GET­TING BACK TO BA­SICS BY CAMP­ING IN WEST TEXAS

An­nual camp­ing trip pro­vides fun for the whole fam­ily.

Austin American-Statesman Sunday - - FRONT PAGE - By Mauri El­bel

Out in far-flung West Texas, rugged moun­tains and craggy canyons rise from wide open spa­ces, si­lence stretches for hun­dreds of miles in each di­rec­tion and coal­black night skies are spack­led with twin­kling stars and dusted with gal­ax­ies.

If you ever wanted to get away from it all with­out leav­ing the state, this un­in­hab­ited corner of Texas is the place to do it. Soli­tude flour­ishes through­out this un­tamed land­scape and Wi-Fi sig­nals are nonex­is­tent or spotty at best out here where we’ve set up camp in Davis Moun­tains State Park (tpwd.texas.gov/state-parks/ davis-moun­tains). Tucked in the foothills of the most ex­ten­sive moun­tain range in Texas — some­times re­ferred to as the “Texas Alps” — we soak in breath­tak­ing panora­mas of rolling grass­lands stud­ded with scrubby shrubs and ridge­lines that slice into the cloud­less blue hori­zon. Sur­vey­ing the dra­matic for­ma­tions from the park’s Sky­line Drive, which switch­backs up the moun­tain and pro­vides un­par­al­leled look­out points from his­toric stone struc­tures, my older son is re­minded

of images he’s seen of the Easter Is­land stat­ues, while his lit­tle brother thinks they look like a bunch of gi­ant fin­gers squished to­gether .Both de­scrip­tions seem fit­ting, but later Google in­forms us

the Davis Moun­tains were formed by vi­o­lent vol­canic ac­tiv­ity that oc­curred roughly 30 mil­lion years ago — the ev­i­dence left be­hind on these canyon walls is ac­tu­ally com­posed of var­i­ous hor­i­zon­tally bed­ded vol­canic strata. The un­usual scenery

and oth­er­worldly out­crop­pings are just some of the rea­sons folks are drawn to Davis Moun­tains State Park, lo­cated a few miles from his­toric Fort Davis. From the area’s leg­endary stargaz­ing to the mid­dleof-nowhere seren­ity found here, this des­ti­na­tion has been on our bucket list for years. Dur­ing the re­cent long Oc­to­ber week­end, we de­cided to head here with

the same group of fam­i­lies we camp with each fall in what’s be­come an an­tic­i­pated an­nual ad­ven­ture for our com­bined seven kids. If you’re con­sid­er­ing camp­ing out in the Davis Moun­tains, here are some high­lights that spill out just be­yond the camp­site, and a few things you should know be­fore you go.

Offthe­grid

The Davis Moun­tains aren’t ex­actly around the

corner. It’s a six-hour-plus drive from Austin to Davis Moun­tains State Park, and fac­tor­ing in the in­evitab le stops w hen trav­el­ing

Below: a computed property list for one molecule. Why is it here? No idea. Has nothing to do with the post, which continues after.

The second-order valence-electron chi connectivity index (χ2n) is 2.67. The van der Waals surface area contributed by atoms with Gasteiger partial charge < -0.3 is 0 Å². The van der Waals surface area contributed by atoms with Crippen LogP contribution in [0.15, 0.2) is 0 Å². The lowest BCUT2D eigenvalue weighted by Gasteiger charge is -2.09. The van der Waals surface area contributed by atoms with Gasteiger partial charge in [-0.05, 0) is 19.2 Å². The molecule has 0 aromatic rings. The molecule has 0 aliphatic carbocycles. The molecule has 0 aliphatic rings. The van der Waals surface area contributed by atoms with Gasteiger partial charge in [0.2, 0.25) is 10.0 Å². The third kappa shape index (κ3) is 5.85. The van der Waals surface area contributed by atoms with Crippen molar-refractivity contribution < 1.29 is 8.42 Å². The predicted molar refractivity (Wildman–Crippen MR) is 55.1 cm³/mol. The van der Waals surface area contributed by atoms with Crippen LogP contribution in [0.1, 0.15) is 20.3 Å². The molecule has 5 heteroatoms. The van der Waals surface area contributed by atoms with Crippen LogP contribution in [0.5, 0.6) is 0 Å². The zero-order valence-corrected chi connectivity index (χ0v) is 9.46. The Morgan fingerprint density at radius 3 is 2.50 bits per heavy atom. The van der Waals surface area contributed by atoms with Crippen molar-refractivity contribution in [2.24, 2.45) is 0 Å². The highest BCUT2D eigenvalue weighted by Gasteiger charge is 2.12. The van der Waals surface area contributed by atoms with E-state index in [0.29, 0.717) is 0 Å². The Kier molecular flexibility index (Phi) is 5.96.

with kids, it took us closer to eight hours. Since we weren’t strangers to the re­mote­ness that ex­ists in this part of Texas — we made the longer drive to La­ji­tas with our kids a few years ago to spend a week hik­ing through Big Bend with my fam­ily — we saved this

trip for when we had more than a two-day week­end at our dis­posal. It’s also a good idea to break up the long drive with a well-planned road stop so kids can work off some en­ergy. From Austin, Ozona is around mid­point and has con­ve­nient fast food op­tions right along

the route. We picked up sand­wiches and burg­ers and en­joyed a pic­nic lunch in the tiny town’s his­toric square — there are a cou­ple of ta­bles scat­tered be­neath the pe­can trees and a large grassy lawn

and shaded gazebo where the kids can run around

and play.

See­ing stars

inthe this

Moun­tains set back­inthe­car­fora15-m ute Ob­ser­va­tory ser­va­tory.org), at­trac­tion swath of rea the Drive, When day is glares Af­ter lo­cated son up drive aptly and the of Univer­sity of our where this ar­riv­ing big Texas. to named sun way in tents State re­search (mc­don­al­dob- city re­tires the out McDon­ald and There’s lights Dark se­cluded Park, the at falls, of near­est here for Texas Davis piled star unit Sky the are the we on a the hun­dreds of miles away. dark­ness cation, va­tory purest laid with stars. nom­i­cal lead­ing eyes mil­lions black One the is cen­ters be­comes re­search well-known McDon­ald of sky of the you’ve for glit­ter­ing pep­pered and world’s Ob­ser- astro- edu- ever for t lace its Friday nings. tions space hat leg­endary take on­line is We and lim­ited p made Satur­day in star ad­vance Tues­day, and reserva- par­ties pro- eve- — ell the cially mess gramss year. dur­ing out Not cook­ing busy quickly, want­ing times at espe- to of with the camp star McDon­ald party, be­fore we Ob­ser­va­tory’s our ate sched­uled din­ner at af­ford­able, StarDate Café, no-fuss which fare sells like sliced que­sadil­las, brisket chicken sand­wiches, tacos 8 and p.m., hot co­coa. it was time Shortly for af­ter the star ing sum­mer, party to it’s be­gin not (dur- dark enough ties un­til to nearly start the 10 star p.m.), par- the Frank and we N. gath­ered Bash Vis­i­tor around Cen­ter’samph ithe­ater for a con­stel­la­tion tour. Sur­rounded by dark­ness, we watched as the pro­gram leader pointed out the bright­est stars and out­lines con­stel­la­tions with a laser as he told us about the mytho­log­i­cal sto­ries and Even the lit­tlest hik­ers can ap­pre­ci­ate the sights along the trails weav­ing through Davis Moun­tains State Park. sci­en­tific be­hind stared, com­pletely them. un­der­stand­ings We sat enam- and ored, be­fore wan­der­ing off to ex­plore the Tele­scope Park. There we moved from big tele­scopes to big­ger tele- scopes with our kids, each of us mar­veling at a ring neb­ula nick­named the “Blue Chee- rio,” wit­ness­ing a bi­nary star sys­tem and sneak­ing an up-close view of Saturn with its glow­ing rings and two of its largest moons in full sight.